October 16, 2009 by  
Filed under News & Events

On Thursday, October 22, 2009, from 6:30 PM – 8:30 PM, Natalia Martin will host “Perspectives of Minority Female Judges and Litigators” for the New York City Bar.  The program will discuss the special challenges that minority female attorneys often face during their careers because of their gender and race or ethnicity. This program will have a distinguished panel of minority judges and litigators discuss how their gender and race or ethnicity have impacted their careers and how minority women can continue to make strides in the legal profession. The panel will also discuss how minority and female attorneys can further their careers, particularly during the current economic climate.

Moderator:

·         NATALIA MARTIN, Director of Diversity, Simpson Thacher & Bartlett LLP

Speakers:

·         HON. DEBRA A. JAMES, Supreme Court, Civil Branch, New York County

·         HON. VERNA L. SAUNDERS, New York City Civil Court, Housing Part;

·         KARLA G. SANCHEZ, Partner, Patterson Belknap Webb & Tyler LLP;

·         ERIKA McDANIEL EDWARDS, Partner, Donaldson, Chilliest & McDaniel LLP

 

Please click here for more information: Perspectives of Minority Female Judges and Litigators

 

Survey Shows Recession’s Impact on Minority Associates

October 16, 2009 by  
Filed under Articles

Top in-house lawyers fear that diversity efforts among their outside counsel will suffer as jobs are cut. And our latest Minority Experience Study suggests there’s reason to worry

 Susan Hansen

The Minority Law Journal

10-05-2009

 Given the current economic climate, it’s easy to see why long-range efforts to boost minority hiring and retention might fall further down the to-do list, as law firms attend to more urgent concerns. But memo to managing partners: Don’t expect clients to back off the push for greater diversity. Recession or no recession, many top in-house lawyers continue to care deeply about the issue. Indeed, they worry that the recent downturn is hitting minority associates especially hard, threatening the limited advances that law firms have managed to make. All big-firm associates may be facing a far shakier future, the thinking goes, but the outlook for minority lawyers could be especially bleak if firms let diversity efforts lapse.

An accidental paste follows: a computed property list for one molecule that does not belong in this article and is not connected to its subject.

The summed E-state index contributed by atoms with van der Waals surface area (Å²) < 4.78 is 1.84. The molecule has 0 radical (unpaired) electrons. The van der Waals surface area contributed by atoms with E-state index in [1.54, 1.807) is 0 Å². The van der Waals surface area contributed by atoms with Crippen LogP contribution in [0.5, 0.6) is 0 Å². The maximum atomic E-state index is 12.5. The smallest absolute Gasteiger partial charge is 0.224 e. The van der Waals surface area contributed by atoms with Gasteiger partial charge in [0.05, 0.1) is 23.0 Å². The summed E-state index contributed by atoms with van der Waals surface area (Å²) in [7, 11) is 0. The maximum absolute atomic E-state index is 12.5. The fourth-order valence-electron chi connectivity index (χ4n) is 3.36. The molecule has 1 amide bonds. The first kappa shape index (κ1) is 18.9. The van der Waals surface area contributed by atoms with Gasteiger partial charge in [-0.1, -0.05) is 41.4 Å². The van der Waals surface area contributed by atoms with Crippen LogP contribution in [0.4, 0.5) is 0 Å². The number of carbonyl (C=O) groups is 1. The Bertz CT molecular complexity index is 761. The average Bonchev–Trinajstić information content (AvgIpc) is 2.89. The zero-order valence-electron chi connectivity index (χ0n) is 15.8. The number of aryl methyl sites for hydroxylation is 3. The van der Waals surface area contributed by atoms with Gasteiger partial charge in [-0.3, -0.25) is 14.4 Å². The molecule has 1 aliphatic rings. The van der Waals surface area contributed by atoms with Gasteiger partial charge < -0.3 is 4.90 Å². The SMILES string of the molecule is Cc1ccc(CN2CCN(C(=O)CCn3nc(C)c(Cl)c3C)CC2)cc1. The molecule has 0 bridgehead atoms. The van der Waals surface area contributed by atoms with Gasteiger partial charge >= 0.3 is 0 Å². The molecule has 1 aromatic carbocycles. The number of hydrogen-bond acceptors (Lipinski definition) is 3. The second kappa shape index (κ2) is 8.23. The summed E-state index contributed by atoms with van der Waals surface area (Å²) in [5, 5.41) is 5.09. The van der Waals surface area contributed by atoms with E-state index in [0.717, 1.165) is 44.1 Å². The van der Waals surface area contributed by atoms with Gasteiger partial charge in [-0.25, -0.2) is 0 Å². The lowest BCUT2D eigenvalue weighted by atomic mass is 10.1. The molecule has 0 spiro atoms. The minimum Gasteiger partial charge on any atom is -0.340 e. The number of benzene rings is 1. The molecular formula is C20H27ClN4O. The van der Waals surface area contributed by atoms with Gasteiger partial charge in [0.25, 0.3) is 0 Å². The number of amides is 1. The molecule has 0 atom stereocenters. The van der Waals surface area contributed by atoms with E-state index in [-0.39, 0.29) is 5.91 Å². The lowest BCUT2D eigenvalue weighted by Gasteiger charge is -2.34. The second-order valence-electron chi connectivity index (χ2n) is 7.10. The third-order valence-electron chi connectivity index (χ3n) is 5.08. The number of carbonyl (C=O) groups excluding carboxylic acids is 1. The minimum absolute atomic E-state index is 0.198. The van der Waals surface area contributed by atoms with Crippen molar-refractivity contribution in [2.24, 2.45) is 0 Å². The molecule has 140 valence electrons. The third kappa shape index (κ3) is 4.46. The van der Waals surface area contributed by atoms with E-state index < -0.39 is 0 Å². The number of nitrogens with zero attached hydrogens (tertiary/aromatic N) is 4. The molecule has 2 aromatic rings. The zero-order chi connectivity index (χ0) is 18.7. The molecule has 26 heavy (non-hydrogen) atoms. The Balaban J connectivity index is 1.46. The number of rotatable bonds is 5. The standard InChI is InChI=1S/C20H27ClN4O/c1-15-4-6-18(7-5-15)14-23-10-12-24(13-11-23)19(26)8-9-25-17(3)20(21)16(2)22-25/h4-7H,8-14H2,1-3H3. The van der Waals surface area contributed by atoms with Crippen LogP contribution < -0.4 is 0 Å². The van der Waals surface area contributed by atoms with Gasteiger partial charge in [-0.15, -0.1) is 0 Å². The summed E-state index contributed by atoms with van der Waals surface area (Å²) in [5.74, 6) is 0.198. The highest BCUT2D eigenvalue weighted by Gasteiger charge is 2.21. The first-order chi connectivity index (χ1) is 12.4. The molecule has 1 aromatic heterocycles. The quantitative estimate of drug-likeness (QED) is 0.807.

“The economic times suck,” one clerk at New York’s Skadden, Arps, Meagher, Slate & Flom wrote bluntly in response to our most recent summer associates survey. “The firm can’t change that. But the times have made for a difficult summer.” A Bryan Cave intern put it this way: “It is a scary time to be a law student.”

 Minority midlevels are also more pessimistic about coming salary cuts. At least among African Americans, there was also greater frustration with how law firm leaders have handled the slowdown, and a dimmer view of their future at their firm.

 “The danger is that the progress we have made on diversity will erode,” says Roderick “Rick” Palmore, general counsel of General Mills. Microsoft general counsel Brad Smith concurs: “Even before the onset of the recession, we were seeing a situation where progress was disappointing. It’s very important that we not slide backward.”

 Judging from our most recent Minority Experience Study, there’s definite cause for concern. This year we set out to measure the impact of the recession on midlevel associates of various racial groups. While all associates reported a falloff in work compared to last year, along with layoffs and benefit cuts at their firms, minority midlevels — particularly African Americans — seem to be feeling the economic crisis’s effects most acutely. Compared to those of their white colleagues, the workloads of black, Asian American, and Hispanic lawyers are lighter, and their billable hours are lower. Minority lawyers are also experiencing higher levels of anxiety about layoffs. That was true in our 2008 survey, but this year a greater percentage of associates in all ethnic groups said that the recession has affected them.

 Black associates were more likely to say that they were actively seeking other jobs, as well as more downbeat about the chances that they’d be at their current firms two years from now. As a group, African American lawyers were also more likely to cite “lack of work” as their main reason for moving on.